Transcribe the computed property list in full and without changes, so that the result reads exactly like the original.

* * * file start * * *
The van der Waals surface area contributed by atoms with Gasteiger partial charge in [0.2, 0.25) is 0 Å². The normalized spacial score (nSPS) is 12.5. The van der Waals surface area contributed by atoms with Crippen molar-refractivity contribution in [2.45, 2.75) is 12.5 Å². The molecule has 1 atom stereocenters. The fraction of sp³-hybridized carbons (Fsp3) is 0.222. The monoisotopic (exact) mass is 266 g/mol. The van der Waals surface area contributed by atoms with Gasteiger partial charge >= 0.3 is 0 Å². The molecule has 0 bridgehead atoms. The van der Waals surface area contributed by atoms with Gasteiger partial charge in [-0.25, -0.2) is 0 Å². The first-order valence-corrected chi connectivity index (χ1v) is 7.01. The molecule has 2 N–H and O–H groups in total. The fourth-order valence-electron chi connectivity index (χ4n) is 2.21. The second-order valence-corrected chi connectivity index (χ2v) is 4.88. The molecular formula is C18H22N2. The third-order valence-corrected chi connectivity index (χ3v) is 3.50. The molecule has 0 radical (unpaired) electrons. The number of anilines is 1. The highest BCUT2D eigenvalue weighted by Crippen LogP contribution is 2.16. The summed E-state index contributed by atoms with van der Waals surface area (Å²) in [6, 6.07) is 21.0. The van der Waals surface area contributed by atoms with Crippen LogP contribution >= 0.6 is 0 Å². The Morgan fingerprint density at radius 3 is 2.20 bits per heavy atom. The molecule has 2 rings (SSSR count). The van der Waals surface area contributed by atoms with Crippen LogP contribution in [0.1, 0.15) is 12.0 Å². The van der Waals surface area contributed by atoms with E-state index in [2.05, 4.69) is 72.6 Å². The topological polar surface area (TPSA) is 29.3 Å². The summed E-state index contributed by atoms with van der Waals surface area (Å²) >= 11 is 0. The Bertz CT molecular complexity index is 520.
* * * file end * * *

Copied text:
The van der Waals surface area contributed by atoms with Gasteiger partial charge in [0.2, 0.25) is 0 Å². The normalized spacial score (nSPS) is 12.5. The van der Waals surface area contributed by atoms with Crippen molar-refractivity contribution in [2.45, 2.75) is 12.5 Å². The molecule has 1 atom stereocenters. The fraction of sp³-hybridized carbons (Fsp3) is 0.222. The monoisotopic (exact) mass is 266 g/mol. The van der Waals surface area contributed by atoms with Gasteiger partial charge >= 0.3 is 0 Å². The molecule has 0 bridgehead atoms. The van der Waals surface area contributed by atoms with Gasteiger partial charge in [-0.25, -0.2) is 0 Å². The first-order valence-corrected chi connectivity index (χ1v) is 7.01. The molecule has 2 N–H and O–H groups in total. The fourth-order valence-electron chi connectivity index (χ4n) is 2.21. The second-order valence-corrected chi connectivity index (χ2v) is 4.88. The molecular formula is C18H22N2. The third-order valence-corrected chi connectivity index (χ3v) is 3.50. The molecule has 0 radical (unpaired) electrons. The number of anilines is 1. The highest BCUT2D eigenvalue weighted by Crippen LogP contribution is 2.16. The summed E-state index contributed by atoms with van der Waals surface area (Å²) in [6, 6.07) is 21.0. The van der Waals surface area contributed by atoms with Crippen LogP contribution >= 0.6 is 0 Å². The Morgan fingerprint density at radius 3 is 2.20 bits per heavy atom. The molecule has 2 rings (SSSR count). The van der Waals surface area contributed by atoms with Crippen LogP contribution in [0.1, 0.15) is 12.0 Å². The van der Waals surface area contributed by atoms with E-state index in [2.05, 4.69) is 72.6 Å². The topological polar surface area (TPSA) is 29.3 Å². The summed E-state index contributed by atoms with van der Waals surface area (Å²) >= 11 is 0. The Bertz CT molecular complexity index is 520.